I used to be blue, but when Google made their changes, it locked me out of my account. I don't wish to go back and make another one.

NW George

Bill G. said...

The wireless keyboard that came with my iMac has white keys. It all looks good until the combination of my oily skin and accumulated dirt begins to show up on the keys. So I got out a sock and some isopropyl alcohol and cleaned the keyboard. Much better! Can you tell from my typing how much cleaner the keyboard is?

{poopyball}

Avg Joe said...

Bill, I'd imagine that those socks are quite the fashion statement :-)

Anonymous T said...

Bill G.

That's some sparkle on your post! Where are my sun-glasses?

I have a white-chicklet keyboard (It's the only keys I can play - so I won't comment on notes in a scale) for my iPad,,, It got nasty in a hurry... I like to use my iPad in the garage, garden, and just when I'm too lazy to fire up the laptop... But we digress... C, -T

Jayce said...

Hello everybody. I simply could not finish this puzzle, and I had to do a lot of looking things up to get most of the answers. Putting ST BART in for 1D was not a good start. A large part of the SW corner remained blank. Not on the ole wavelength at all today!
Excellent writeup, Splynter. Best wishes to you all.

BarbieMom said...

I see others had the same issues that I did. I finally finished, though. The southwest was the last to fall. I HTG "Oh Sheila". Once I got that and learned what a toponym was, I was able to finish. I am so old fashioned I work the puzzle from the newspaper using a mechanical pencil. I don't have red letters and I erase a lot. Happy Thanksgiving to all.

Maverick said...

Wow! I had given up when I was down to the cross of ANILE and MOTETS. Whoda'thunk those were actual words. That SW corner was killing me. I thought I had a clever answer with BABYBUMP. Once I gave up on that and tried some more conventional answers I got the GREETS and the ELEM (cute) not NOUN; TO LET (euro sign). Never could figure out what a DAW was supposed to be even though I'm a birder (Guess I didn't see a DAW on a TO LET sign). Vivaldi's IN E was a puzzler too

Maverick said...

... not ONE, or UNE of the Four Seasons I guess.

PK said...

Maverick, is there a story behind the duck in the glass avatar?

Bill G. said...

Well, I chose a sock for a cleaning rag because it was upstairs where I was; a sock instead of a tee shirt because I figured the cleaning process might leave a dark smudge and nobody would see it if was left on the part of a sock inside a shoe. (Hmm, upon rereading that, it sounds a little like Sheldon...)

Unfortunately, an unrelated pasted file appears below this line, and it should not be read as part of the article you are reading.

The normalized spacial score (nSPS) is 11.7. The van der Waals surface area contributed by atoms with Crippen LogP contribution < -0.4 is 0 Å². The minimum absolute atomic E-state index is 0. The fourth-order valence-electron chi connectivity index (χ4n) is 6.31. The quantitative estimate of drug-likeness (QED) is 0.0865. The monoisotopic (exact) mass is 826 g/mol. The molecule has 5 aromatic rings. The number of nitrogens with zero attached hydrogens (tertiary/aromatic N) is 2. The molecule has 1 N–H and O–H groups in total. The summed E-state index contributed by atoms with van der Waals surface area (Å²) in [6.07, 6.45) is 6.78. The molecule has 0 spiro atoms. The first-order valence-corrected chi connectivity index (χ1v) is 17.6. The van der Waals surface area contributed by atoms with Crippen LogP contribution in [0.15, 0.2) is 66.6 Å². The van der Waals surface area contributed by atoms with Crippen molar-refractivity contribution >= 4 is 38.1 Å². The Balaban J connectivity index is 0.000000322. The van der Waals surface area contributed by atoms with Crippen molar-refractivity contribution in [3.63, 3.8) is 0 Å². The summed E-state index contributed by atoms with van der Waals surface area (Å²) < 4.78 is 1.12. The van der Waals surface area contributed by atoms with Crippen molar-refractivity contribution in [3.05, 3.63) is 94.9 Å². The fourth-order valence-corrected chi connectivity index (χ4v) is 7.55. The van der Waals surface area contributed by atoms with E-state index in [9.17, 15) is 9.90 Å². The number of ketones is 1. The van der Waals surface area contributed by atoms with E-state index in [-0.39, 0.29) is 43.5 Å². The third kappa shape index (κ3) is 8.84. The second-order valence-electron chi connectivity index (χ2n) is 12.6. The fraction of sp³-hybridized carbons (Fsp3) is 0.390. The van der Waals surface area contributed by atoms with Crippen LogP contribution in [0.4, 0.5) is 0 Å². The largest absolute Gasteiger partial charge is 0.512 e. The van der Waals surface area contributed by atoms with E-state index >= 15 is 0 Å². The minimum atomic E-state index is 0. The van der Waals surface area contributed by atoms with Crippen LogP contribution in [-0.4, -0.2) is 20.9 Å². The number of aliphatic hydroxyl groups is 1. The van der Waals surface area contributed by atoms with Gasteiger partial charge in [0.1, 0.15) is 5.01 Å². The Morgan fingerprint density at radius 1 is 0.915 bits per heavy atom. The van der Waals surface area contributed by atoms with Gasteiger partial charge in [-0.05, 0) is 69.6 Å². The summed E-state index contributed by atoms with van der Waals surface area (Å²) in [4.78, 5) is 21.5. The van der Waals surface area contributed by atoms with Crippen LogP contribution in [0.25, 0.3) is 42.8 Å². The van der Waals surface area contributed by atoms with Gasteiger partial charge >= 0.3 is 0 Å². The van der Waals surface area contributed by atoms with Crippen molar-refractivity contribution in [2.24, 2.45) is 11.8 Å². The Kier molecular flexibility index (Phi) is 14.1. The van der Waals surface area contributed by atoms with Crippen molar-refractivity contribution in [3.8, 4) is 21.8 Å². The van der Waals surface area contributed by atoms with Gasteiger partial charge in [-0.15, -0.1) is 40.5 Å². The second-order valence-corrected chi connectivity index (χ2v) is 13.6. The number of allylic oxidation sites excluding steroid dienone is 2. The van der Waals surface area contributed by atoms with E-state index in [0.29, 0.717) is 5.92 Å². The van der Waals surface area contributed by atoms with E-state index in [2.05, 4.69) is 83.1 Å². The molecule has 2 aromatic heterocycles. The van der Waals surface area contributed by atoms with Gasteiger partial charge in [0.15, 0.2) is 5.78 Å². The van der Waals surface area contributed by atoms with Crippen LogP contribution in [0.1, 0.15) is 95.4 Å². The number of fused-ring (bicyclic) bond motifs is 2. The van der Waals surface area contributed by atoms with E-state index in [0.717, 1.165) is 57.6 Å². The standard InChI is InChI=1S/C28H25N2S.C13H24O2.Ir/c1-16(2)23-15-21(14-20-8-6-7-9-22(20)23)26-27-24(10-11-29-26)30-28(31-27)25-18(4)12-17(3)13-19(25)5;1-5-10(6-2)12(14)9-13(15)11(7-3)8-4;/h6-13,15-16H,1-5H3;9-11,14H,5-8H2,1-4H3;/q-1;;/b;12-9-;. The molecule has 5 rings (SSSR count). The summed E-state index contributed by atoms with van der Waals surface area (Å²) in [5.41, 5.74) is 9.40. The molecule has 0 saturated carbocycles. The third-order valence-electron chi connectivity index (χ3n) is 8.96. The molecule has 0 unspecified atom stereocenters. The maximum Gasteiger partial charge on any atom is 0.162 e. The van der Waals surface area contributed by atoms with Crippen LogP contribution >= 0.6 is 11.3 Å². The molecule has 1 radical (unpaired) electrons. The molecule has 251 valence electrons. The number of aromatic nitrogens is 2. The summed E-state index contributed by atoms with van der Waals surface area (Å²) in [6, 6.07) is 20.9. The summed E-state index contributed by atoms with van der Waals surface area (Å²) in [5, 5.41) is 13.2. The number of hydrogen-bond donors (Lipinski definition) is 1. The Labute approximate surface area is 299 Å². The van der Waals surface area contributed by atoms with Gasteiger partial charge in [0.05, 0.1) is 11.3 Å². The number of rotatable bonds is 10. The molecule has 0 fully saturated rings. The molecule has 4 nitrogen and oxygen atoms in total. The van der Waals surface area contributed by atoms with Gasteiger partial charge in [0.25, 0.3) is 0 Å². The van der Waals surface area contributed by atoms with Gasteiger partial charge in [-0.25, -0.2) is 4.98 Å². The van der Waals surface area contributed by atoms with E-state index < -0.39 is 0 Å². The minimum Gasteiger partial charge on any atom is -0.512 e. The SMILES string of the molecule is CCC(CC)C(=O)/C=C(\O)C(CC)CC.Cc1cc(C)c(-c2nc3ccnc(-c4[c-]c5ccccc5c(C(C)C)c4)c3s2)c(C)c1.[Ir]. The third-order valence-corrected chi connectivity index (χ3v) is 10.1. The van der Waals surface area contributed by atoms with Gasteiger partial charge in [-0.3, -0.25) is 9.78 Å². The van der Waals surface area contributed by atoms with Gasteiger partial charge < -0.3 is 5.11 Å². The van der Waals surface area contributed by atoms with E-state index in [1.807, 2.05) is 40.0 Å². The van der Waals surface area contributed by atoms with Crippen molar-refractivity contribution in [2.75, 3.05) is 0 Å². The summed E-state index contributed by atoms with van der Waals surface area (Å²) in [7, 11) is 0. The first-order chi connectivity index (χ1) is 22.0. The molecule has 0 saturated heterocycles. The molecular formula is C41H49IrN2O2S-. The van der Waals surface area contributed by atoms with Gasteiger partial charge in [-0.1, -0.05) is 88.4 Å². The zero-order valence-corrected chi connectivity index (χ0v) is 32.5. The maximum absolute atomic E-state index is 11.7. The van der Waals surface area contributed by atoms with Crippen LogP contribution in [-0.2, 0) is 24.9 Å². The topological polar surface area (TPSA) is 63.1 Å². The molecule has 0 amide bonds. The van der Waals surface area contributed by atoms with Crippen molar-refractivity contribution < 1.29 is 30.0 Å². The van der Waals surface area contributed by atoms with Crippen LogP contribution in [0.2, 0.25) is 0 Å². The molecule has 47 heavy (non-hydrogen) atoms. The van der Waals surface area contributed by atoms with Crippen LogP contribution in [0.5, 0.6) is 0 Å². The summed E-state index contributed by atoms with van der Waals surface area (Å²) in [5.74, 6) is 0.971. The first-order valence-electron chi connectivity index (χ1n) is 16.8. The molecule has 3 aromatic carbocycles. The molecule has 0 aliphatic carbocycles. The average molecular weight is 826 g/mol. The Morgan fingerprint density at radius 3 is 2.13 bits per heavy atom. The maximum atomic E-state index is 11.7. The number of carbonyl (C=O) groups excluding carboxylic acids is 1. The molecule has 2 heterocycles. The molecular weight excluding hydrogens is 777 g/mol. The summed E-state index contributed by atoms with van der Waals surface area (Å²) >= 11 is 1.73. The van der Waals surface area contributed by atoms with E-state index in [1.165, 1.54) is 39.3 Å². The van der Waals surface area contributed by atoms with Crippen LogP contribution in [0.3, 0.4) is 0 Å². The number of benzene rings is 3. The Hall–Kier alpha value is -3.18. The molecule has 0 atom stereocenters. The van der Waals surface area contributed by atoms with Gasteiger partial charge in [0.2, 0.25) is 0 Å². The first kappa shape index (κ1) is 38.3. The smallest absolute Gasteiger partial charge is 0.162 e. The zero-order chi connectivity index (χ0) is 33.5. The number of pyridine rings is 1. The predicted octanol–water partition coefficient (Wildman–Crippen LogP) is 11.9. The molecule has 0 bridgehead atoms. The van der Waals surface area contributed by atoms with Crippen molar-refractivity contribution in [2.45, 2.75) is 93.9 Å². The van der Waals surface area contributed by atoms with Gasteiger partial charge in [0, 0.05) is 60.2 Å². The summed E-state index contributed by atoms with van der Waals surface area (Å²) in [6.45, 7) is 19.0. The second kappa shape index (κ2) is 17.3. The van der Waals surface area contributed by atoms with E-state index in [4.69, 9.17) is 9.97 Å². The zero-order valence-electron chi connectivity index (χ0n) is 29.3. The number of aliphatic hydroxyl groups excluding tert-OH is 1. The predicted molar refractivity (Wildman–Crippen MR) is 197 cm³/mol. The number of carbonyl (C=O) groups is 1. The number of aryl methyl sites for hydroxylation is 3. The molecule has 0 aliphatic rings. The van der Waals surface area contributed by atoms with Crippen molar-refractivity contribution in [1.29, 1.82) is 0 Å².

Have you noticed how many people, in person and on television misuse lay vs lie? Very few folks seem to lie down anymore; they get tired and lay down. Almost nobody gets it right.

On my short bike ride, I passed a fairly tall, attractive young woman going the other way with two tallish guys with her. Who was it you ask? Maria Sharapova, that's who.

Aw crap. I went to close my garage door and something went wrong with the linkage for the electric opener. These automatic labor-saving conveniences are great until they break. So we called our handy dandy handy man. He's coming by tomorrow. Just a small nuisance and some money. No biggie I guess.

Bill G. said...

Wow! This guy can ride a bike even better than I can! BIKE

A very cute little magic trick even I could do. MAGIC

A great little cartoon! CARTOON

CrossEyedDave said...

If it were just me, todays puzzle would have made me take thumpers advice, but something wonderful happened.

Daughter#1 was sitting next to me when I tackled 1A, & even though I knew portmanteau from Lemonade714, she insisted I Google it. It was that 1A that captured her attention, & fighting thru 1thru9D (combined with some acrosses) finally revealed it.

Since we had the entire NW corner, we kept at it. However, being a Saturday Stumper, I had the red letters on, & you would not believe the fights we had when I said, "It's a proper name! We get to hit the auto solve word button!" C'mon, there is no way in hell we are going to get 7D "kotto!" (By the way, the cats names was Jones, Aka "Jonesy.")

Believe me, the puzzle was a B*tch, we are still arguing over some of the clues, (Octave for instance, & the comments only added fuel to the fire...) but I am glad I did not have to tackle it alone.

Thank you John Lieb & David Quarfoot for some lovely family time.

P.S., even with all the red letters & cheating, it still took us over 59 minutes to do the puzzle, (not including the write up.)

kjinkc said...

What a struggle today, but finished with red letters and WAGs on many. I just can't go away and leave it undone.

Dudley-Love the new acronym of the day and to that I say I was 'LMAO'!

I too thought Octave was 8 when I learned piano at age 5. Never thought it to be anything different.

HG - The Rexall behind the counter items I remember where for girls only and wrapped in brown paper so no one would know what was in it. Yeah right. I did buy something recently (not the aforementioned product) which had a Rexall label on it and was surprised as I thought Rexall was defunct. I'll have to look around and figure out what it was...something I bought at Dollar Gen I think.